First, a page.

Bank of America provided nearly $68 million in construction financing and equity to Park 7 Apartments, a mixed-use project in northeast Washington, D.C., that includes 377 affordable apartments and 20,000 square feet of retail space. The financing package included a $45.25 million construction loan, a $1.75 million bridge loan, a $900,000 letter of credit, and a $20 million direct investment in federal low-income housing tax credits.
U.S. Bank came in sixth on the list. The lender’s affordable housing lending volume rose to $950 million in 2012, up from $725 million in 2011.
“We had the ability to do some really large transactions in 2012. That’s the primary reason for our increased volume,” says U.S. Bank’s Hansen. “We formed a strategy to get in front of these types of customers.”
For example, U.S. Bank provided $52 million in tax-exempt bond financing to developer St. Anton Partners for the construction of La Moraga Apartments, a 275-unit mixed-income community in San Jose, Calif. La Moraga is scheduled to open its doors by mid-2014.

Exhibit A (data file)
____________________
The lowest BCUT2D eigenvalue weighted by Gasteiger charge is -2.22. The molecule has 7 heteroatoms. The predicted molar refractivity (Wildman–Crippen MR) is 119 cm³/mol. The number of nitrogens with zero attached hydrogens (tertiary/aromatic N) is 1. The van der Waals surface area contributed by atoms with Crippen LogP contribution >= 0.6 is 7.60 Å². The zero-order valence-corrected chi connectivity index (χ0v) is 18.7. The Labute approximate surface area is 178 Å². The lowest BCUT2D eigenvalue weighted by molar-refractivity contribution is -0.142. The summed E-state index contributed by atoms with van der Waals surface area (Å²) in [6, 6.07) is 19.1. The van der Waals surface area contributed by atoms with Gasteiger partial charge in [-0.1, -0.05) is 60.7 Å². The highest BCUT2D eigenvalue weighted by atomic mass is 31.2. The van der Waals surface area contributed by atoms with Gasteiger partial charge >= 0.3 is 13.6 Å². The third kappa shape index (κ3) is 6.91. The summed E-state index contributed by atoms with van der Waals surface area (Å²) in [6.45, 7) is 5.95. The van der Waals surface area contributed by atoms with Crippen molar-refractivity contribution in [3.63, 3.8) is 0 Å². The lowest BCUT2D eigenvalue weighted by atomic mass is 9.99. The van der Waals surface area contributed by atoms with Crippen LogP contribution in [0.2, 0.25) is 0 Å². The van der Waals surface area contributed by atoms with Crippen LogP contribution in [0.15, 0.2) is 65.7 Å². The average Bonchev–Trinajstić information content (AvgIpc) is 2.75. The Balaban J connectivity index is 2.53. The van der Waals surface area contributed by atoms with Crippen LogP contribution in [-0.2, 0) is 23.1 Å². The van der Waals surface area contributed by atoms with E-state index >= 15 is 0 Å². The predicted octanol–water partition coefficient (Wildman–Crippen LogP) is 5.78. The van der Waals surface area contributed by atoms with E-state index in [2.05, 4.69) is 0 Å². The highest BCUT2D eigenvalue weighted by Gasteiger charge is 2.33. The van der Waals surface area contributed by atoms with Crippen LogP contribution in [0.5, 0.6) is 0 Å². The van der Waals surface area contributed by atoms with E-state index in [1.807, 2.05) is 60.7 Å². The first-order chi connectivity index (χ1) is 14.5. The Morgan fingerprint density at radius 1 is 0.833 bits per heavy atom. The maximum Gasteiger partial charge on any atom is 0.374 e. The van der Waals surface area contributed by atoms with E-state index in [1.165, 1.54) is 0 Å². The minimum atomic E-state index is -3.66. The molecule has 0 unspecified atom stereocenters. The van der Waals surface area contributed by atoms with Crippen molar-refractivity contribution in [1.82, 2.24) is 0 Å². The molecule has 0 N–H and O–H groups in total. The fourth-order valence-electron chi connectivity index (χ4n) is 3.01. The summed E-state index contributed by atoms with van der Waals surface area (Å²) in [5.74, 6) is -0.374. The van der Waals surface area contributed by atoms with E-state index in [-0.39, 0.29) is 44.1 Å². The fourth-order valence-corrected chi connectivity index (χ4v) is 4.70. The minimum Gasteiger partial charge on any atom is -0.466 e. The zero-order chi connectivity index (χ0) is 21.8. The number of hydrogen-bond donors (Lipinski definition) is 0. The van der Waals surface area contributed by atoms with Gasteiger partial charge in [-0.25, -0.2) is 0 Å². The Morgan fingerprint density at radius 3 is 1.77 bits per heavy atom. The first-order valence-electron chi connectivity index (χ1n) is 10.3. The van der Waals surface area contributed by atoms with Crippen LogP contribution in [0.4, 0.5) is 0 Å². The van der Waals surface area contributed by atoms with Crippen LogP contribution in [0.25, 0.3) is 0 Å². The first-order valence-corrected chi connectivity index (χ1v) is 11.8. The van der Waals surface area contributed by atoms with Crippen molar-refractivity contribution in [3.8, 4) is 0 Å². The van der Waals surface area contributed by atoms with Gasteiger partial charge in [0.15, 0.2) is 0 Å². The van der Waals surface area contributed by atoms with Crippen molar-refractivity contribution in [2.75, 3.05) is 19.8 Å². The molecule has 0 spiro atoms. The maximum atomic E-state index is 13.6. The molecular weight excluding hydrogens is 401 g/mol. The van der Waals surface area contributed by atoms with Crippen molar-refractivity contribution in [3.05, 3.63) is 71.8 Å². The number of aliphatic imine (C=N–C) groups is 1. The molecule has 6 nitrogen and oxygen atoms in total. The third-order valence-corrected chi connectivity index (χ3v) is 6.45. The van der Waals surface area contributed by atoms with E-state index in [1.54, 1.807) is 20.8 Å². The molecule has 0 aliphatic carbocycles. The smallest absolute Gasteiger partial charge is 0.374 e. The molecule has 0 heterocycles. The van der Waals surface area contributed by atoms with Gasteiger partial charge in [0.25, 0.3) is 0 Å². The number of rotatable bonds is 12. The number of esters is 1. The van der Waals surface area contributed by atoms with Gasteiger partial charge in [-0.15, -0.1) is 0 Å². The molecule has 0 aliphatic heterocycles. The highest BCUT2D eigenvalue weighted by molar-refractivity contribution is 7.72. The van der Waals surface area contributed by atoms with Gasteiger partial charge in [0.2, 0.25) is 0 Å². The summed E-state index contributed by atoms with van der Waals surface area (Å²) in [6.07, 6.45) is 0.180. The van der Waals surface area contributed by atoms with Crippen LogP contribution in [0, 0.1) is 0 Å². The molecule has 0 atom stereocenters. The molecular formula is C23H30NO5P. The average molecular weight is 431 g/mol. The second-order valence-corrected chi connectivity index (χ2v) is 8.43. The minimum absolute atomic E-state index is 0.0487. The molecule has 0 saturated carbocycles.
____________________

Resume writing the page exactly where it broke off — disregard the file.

A few of the largest affordable housing lenders joined forces with big multi-family lenders in 2012.
Walker & Dunlop bought CWCapital, an arm of CW Financial Services. The enlarged Walker and Dunlop closed $262 million in affordable housing loans in 2012, up from $161 million in 2011.
Enterprise Community Investment also merged with Bellwether Real Estate Capital, LLC, to launch Bellwether Enterprise Real Estate Capital, LLC, at the end of May.
The volume of tax credit lending by Bellwether Enterprise more than doubled in 2012 to $210 million from $104 million.
Bellwether Enterprise also closed more than $570 million in non-tax credit permanent loans to residential properties.